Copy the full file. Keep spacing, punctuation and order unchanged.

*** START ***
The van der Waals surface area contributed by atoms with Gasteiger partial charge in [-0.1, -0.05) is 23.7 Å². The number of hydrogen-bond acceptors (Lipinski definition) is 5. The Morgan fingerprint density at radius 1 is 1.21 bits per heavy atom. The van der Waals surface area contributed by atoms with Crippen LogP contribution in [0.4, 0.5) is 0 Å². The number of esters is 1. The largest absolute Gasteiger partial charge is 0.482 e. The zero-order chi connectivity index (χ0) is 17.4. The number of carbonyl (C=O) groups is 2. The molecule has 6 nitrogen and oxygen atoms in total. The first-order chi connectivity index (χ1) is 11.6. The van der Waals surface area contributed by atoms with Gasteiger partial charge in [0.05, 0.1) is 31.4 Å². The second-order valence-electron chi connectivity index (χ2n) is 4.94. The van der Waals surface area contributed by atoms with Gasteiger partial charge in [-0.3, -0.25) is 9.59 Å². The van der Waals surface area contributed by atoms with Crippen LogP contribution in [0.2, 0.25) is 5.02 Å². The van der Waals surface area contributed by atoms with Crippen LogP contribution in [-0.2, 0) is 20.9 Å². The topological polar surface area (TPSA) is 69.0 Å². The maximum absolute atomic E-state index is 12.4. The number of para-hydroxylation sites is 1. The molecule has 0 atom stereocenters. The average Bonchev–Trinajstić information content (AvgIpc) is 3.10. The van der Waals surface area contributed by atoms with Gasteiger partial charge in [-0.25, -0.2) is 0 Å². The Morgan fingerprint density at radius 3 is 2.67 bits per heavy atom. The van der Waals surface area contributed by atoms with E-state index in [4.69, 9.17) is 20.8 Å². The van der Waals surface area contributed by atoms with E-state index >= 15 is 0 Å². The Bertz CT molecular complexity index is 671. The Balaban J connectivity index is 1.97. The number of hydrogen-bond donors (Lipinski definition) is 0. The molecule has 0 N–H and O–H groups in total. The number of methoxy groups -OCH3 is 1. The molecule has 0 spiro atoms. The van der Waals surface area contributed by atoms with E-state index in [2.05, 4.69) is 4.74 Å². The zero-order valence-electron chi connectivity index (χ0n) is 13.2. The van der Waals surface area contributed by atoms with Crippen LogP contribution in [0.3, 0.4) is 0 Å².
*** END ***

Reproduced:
The van der Waals surface area contributed by atoms with Gasteiger partial charge in [-0.1, -0.05) is 23.7 Å². The number of hydrogen-bond acceptors (Lipinski definition) is 5. The Morgan fingerprint density at radius 1 is 1.21 bits per heavy atom. The van der Waals surface area contributed by atoms with Crippen LogP contribution in [0.4, 0.5) is 0 Å². The number of esters is 1. The largest absolute Gasteiger partial charge is 0.482 e. The zero-order chi connectivity index (χ0) is 17.4. The number of carbonyl (C=O) groups is 2. The molecule has 6 nitrogen and oxygen atoms in total. The first-order chi connectivity index (χ1) is 11.6. The van der Waals surface area contributed by atoms with Gasteiger partial charge in [0.05, 0.1) is 31.4 Å². The second-order valence-electron chi connectivity index (χ2n) is 4.94. The van der Waals surface area contributed by atoms with Gasteiger partial charge in [-0.3, -0.25) is 9.59 Å². The van der Waals surface area contributed by atoms with Crippen LogP contribution in [0.2, 0.25) is 5.02 Å². The van der Waals surface area contributed by atoms with Crippen LogP contribution in [-0.2, 0) is 20.9 Å². The topological polar surface area (TPSA) is 69.0 Å². The maximum absolute atomic E-state index is 12.4. The number of para-hydroxylation sites is 1. The molecule has 0 atom stereocenters. The average Bonchev–Trinajstić information content (AvgIpc) is 3.10. The van der Waals surface area contributed by atoms with Gasteiger partial charge in [-0.25, -0.2) is 0 Å². The Morgan fingerprint density at radius 3 is 2.67 bits per heavy atom. The van der Waals surface area contributed by atoms with E-state index in [4.69, 9.17) is 20.8 Å². The van der Waals surface area contributed by atoms with E-state index >= 15 is 0 Å². The Bertz CT molecular complexity index is 671. The Balaban J connectivity index is 1.97. The number of hydrogen-bond donors (Lipinski definition) is 0. The molecule has 0 N–H and O–H groups in total. The number of methoxy groups -OCH3 is 1. The molecule has 0 spiro atoms. The van der Waals surface area contributed by atoms with E-state index in [2.05, 4.69) is 4.74 Å². The zero-order valence-electron chi connectivity index (χ0n) is 13.2. The van der Waals surface area contributed by atoms with Crippen LogP contribution in [0.3, 0.4) is 0 Å².